This is intended both for novice users as well as users familiar with other design software but new to Solidworks. I'll be using language native to Solidworks without equivalencies to other terminology. It is a work in progress. First, I'd like to finish the framework. Later, I'd like to enhance it with User Interface (UI) images. UI tips will be the subject of a separate post.

All entities in Solidworks fall into a hierarchy. From beginning to end, this is it. I could draw a Venn diagram for it, but it would just be concentric circles resembling an onion. As such, in holistic terms, each holon transcends and includes the previous holon. I'll include general descriptions mixed in with contextual tips or suggestions I've learned. [Bracketed terms refer to default menu commands,] although they are also usable as icon buttons. Most can also be located with Search Commands window in the upper right, and by clicking on the Eyeglasses icon next to the Command in the search results, the UI will literally show you where the command is located in the menus, if available.

... (not sure if this is at beginning or somewhere along the way; semantics to consider)
This is the file you select when making any new Part, Assembly, or Drawing. It contains settings which you will always find useful, but can always be overridden manually.

Reference Geometry
All entities begin with an Origin representing (0,0,0) in Cartesian space. 2D entities such as a Sketch has the origin as the projection of the 3D Origin onto the 2D Plane of the sketch as (0,0).

Default Reference Geometry of Front Plane, Top Plane, and Right Plane are included, and can be augmented with custom Reference Geometry within your Part Template or Assembly Template, or augmented specifically for each item created. For example, I find it useful within Assemblies to have Primary Axes already defined within both part and assembly templates. The Y-Axis is created from intersection of Front Plane and Right Plane, and so on. I place them within a Folder in the Feature Tree and name the Folder "RefGeo" or such so that they take up less vertical area in my Feature Tree.

More Reference Geometry can be defined per use on the fly. A new Plane can be created from various constraints: Parallel to another Plane and Coincident to a Vertex, a distance (Offset, which includes Parallel) from another Plane or planar Face, Perpendicular to a Line and Coincident with its endpoint, and many more. Reference Geometry Planes are primarily what 2D Sketches are built upon, although any planar face of a Surface or Solid can also have a Sketch placed upon it (once those exist).

Comprised of Sketch Entities [Tools>Sketch Entities>], Sketches [Insert>Sketch or Insert>3D Sketch] are the basis of all Features and can be either 2D Sketch upon a Plane or 3D Sketch independant of planar limitations. The Sketch Tab shows most Sketch entities: point, line, arc, circle, ellipsoid, slot, polygon, rectangle, text. Any entity can be transformed into Construction lines, which are particularly useful as centerline entities but also useful as reference entities.

All Sketch Entities can be assigned Relations. Often, it is useful to allow Automatic Relations [Tools>Sketch Settings>Automatic Relations (toggled)] in a Sketch, which is represented by a yellow Relation Symbol shown on the entity being created. Simple Relations include: Vertical, Horizontal, Tangent, Coincident, Colinear, Concentric, Parallel, and Perpendicular. Even without Automatic relations, they can be implied in the creation of new entities and assigned manually later, which is represented by a white Relation Symbol is shown on the entity being created. A Dimension is a specific relation relative to selected entity(ies) in units and tolerances either selected on the fly or to defaults chosen in Document Properties [Tools>Options...>Document Properties tab>Units]. Your Unit System is also shown in the lower right corner of the UI, such as IPS for Inch, Pound, Second, or MMGS for Millimeter, Gram, Second, and can also be toggled from clicking that status bar area.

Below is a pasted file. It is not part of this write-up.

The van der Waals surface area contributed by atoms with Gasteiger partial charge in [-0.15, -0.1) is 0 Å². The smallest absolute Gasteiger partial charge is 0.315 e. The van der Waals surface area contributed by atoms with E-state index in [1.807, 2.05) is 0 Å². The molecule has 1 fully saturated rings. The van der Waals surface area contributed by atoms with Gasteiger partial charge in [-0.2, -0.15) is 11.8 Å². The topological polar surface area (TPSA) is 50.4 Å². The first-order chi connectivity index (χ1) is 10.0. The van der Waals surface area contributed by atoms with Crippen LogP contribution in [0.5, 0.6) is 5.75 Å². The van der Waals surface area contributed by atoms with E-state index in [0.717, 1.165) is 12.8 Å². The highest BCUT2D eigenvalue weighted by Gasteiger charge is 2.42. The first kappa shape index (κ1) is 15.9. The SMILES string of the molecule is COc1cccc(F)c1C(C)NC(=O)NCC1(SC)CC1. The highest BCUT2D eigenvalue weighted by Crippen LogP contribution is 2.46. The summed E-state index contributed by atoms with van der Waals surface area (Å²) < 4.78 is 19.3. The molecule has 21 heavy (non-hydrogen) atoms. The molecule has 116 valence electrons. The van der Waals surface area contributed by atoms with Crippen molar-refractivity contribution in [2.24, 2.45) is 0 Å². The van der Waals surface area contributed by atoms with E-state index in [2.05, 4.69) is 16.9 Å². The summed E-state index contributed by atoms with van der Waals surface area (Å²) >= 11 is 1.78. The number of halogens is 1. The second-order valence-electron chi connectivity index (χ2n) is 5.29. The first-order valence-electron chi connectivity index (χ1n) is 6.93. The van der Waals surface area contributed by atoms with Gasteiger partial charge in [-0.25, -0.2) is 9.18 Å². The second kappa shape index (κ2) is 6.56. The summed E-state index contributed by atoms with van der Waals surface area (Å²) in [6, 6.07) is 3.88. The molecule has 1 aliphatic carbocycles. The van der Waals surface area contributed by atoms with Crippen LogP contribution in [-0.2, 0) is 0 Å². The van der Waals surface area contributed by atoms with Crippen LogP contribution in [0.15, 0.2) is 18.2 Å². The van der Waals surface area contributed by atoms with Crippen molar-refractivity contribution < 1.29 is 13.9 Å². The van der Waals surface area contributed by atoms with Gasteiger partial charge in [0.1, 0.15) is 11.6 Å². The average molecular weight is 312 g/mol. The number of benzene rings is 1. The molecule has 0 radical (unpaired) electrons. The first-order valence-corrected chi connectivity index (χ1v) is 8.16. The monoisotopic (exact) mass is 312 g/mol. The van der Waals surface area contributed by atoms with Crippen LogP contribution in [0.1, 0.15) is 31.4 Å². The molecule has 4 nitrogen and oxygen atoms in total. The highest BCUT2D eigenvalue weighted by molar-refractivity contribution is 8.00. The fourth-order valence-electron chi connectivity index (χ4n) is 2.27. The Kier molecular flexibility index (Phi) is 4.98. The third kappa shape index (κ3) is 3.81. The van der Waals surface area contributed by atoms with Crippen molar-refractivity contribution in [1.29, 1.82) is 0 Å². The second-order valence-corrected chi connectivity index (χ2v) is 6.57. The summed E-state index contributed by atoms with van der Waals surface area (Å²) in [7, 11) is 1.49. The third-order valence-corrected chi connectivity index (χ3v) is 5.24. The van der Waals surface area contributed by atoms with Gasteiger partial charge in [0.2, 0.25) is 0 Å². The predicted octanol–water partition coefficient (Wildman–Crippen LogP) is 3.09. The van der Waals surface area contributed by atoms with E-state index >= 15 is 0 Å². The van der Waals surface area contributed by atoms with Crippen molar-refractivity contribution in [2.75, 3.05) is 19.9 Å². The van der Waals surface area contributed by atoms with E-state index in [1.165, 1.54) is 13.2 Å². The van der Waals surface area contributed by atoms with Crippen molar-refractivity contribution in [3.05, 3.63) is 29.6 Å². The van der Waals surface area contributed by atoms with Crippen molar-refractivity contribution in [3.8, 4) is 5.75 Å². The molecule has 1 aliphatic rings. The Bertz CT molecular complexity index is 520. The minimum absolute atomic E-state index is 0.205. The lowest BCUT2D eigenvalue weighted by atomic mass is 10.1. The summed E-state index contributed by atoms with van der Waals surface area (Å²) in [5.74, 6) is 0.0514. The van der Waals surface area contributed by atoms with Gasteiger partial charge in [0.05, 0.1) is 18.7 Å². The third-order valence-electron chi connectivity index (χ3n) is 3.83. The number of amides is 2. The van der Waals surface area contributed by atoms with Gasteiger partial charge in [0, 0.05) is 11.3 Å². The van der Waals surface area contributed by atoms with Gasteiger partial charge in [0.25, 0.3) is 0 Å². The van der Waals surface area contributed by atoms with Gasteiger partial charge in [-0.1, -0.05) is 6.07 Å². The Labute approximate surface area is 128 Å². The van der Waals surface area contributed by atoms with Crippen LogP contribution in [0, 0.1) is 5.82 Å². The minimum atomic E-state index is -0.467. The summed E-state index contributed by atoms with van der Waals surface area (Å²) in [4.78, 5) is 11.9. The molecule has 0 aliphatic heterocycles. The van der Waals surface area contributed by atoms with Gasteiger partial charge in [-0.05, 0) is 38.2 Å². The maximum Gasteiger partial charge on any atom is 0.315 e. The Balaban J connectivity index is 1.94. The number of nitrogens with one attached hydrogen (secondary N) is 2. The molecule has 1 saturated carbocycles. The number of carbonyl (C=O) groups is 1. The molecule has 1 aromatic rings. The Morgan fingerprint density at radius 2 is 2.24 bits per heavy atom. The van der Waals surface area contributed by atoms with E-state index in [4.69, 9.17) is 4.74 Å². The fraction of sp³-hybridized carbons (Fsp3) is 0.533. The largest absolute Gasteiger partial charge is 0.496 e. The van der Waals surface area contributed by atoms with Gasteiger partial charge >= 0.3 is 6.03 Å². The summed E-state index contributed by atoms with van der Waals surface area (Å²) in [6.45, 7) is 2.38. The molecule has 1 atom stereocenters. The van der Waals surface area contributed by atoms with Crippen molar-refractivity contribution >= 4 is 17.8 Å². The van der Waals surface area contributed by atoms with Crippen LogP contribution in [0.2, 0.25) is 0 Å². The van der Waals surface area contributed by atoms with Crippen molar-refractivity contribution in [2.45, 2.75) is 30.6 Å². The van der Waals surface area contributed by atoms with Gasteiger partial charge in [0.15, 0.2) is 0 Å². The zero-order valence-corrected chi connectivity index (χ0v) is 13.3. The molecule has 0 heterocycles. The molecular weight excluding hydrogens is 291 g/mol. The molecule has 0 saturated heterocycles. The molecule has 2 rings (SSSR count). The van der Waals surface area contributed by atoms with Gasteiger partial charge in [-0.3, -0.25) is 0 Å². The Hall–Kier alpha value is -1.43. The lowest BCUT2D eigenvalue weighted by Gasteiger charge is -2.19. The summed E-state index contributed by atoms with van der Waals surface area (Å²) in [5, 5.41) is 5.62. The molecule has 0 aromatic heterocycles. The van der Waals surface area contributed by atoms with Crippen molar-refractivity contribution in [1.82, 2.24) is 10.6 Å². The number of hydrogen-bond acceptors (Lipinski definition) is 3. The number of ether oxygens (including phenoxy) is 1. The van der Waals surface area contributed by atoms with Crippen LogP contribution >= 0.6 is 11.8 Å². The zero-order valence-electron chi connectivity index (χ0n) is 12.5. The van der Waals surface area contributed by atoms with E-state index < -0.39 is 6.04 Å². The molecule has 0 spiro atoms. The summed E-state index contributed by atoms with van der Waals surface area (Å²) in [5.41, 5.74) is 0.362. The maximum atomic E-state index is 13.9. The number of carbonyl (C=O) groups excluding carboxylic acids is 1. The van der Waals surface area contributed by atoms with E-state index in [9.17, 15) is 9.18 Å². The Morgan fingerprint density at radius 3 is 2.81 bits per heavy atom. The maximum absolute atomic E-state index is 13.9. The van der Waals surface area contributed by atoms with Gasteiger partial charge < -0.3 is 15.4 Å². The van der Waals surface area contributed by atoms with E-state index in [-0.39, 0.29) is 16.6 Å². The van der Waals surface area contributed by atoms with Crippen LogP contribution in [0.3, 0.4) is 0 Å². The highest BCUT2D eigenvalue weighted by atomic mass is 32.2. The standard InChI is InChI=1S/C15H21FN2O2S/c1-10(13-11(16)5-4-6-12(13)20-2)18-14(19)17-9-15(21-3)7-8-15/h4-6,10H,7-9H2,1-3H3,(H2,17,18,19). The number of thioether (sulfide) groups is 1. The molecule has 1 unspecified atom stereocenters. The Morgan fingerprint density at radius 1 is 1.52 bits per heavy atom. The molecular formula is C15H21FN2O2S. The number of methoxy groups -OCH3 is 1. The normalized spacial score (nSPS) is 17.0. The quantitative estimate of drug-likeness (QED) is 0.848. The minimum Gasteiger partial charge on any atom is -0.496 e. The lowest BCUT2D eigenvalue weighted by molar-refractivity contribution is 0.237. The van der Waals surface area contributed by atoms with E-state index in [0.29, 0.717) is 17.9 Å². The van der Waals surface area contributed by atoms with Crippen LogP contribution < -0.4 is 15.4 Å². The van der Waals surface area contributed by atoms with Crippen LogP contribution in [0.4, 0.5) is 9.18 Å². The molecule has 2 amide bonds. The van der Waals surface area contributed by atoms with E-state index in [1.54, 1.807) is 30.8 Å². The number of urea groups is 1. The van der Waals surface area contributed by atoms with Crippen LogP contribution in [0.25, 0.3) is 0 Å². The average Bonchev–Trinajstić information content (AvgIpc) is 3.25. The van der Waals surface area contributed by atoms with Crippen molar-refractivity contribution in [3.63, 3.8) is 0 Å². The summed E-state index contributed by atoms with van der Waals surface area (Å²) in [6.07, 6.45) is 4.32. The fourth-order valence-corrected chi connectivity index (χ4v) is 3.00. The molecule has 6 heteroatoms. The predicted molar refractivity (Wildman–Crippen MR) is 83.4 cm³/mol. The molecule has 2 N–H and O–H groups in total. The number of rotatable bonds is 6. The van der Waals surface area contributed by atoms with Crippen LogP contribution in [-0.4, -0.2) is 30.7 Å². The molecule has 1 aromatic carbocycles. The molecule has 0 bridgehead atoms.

Within a sketch, Sketch Tools [Tools>Sketch Tools>] can be used to propagate entities further as follows. Fillets and Chamfers are automated combinations of lines and/or tangent arcs upon an intersection. Convert Entities projects existing Sketch Entities, Vertices, Edges, or Faces upon a 2D Sketch Plane only. Offset Entities creates parallel entities from source entites, and either source or new or both can be selected to convert to construction lines in the process. Mirror Entities, various Sketch Patterns, Move Entities, Copy Entities, and Rotate Entities do what their names say. Many of the Sketch Tools are unavailable to 3D Sketches as they are are not on a Plane as 2D Sketches are.

Default Sketch Tab icons can be expanded upon by right click on the ribbon and "Customize..." (also [Tools>Customize...]) which leads you to listings and representations of all available icons which can be dragged and dropped into the Sketch Tab ribbon. They stay there and are saved in your UI profile. Useful ones which I've added based on training and experience include Fit Spline, Split Entites, and Instant 2D (toggle). You can add what you find useful.

Surfaces [Insert>Surface>] are more flexible with more deforming commands available than Solids. One major revelation of training with Surfaces is that, while most users are introduced to Solids before Surfaces, all Solids are comprised of Surfaces.

Solids (or Solid Bodies) are enclosed Surface Bodies which are able to be assigned Material Properties that allow a Volume to be provided a Mass.

And I haven't even gotten to the useful stuff. To be continued..



Please be patient for more to come. Thanks.